And yes, I know dear reader, you have definitely already thought of that but there are nuances to this.

Not only do you need to protect your food from potential robbery, but every member of the household also needs to do the same thing. You should also teach your house guests to not leave food unattended if you have a particularly persistent burglar on your hands.

You could invest in covers for your meals so your dog can’t get to them. You should also leave food in high places where your dog can’t reach easily.

If your dog is super crafty, you may even install baby gates at convenient areas or keep your dog out of the kitchen or dining room unattended at all times.

You would probably think this the first port of call, but this is kind of the lazy way out. Hiding or shielding food is obviously good practice but it doesn’t really teach your dog anything.

In your everyday life with your pup, you may come across situations where food is unattended on counters and you are not in control. In that situation, a simple vocal command would be helpful.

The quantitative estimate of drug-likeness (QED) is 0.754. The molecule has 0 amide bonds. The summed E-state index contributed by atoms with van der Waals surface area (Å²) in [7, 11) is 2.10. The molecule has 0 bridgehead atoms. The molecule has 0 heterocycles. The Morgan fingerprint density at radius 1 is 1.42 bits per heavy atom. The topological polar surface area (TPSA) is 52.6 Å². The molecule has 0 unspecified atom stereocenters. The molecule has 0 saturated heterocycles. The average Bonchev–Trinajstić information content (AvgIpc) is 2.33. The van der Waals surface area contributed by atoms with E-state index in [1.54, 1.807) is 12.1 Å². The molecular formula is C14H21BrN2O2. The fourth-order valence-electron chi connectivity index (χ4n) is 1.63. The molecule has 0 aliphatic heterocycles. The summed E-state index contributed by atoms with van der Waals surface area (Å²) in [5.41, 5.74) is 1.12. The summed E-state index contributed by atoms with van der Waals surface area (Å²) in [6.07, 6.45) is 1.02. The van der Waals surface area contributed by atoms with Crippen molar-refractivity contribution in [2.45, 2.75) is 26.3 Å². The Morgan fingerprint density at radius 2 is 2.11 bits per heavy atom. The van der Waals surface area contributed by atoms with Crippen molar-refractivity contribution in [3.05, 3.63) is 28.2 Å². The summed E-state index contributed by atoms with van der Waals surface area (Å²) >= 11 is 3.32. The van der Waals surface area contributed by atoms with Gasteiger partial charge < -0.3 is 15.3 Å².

Sure, hide your food away from the counter, but in tandem with that method, I think the training techniques above can form the basis of good dog etiquette.

Technique 6: Contact a professional dog trainer

Okay, you have tried everything to stop your dog jumping up for food on the counter. You have hidden food, but your dog still finds a way. They are even robbing uneaten croissants off of outdoor café tables.

You have tried vocal commands, distractions, teaching patience, and nothing is working.

This is where you need to call in the big guns. And by “big guns” I mean a gentle, professional, accredited dog trainer that knows their stuff.

Dog trainers and behaviorists are experts in what makes your dog tick. They can get to the root of the counter surfing problem and help you get in control of the problem.

They may even identify an abnormality or issue.

Conclusion

Most dogs can be trained to stop counter surfing. I have previously described how this was done with a dog who was stealing from tables.

However, often you just need to be more aware about leaving things out. Sometimes prevention can be better than cure.

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If you liked this Doggysaurus read, you might also enjoy the following guides around canine behaviors.

Image in header via https://unsplash.com/photos/Evbn9CU12UU

Marc Aaron

I write about the things I've learned about owning a dog, the adventures we have, and any advice and tips I've picked up along the way.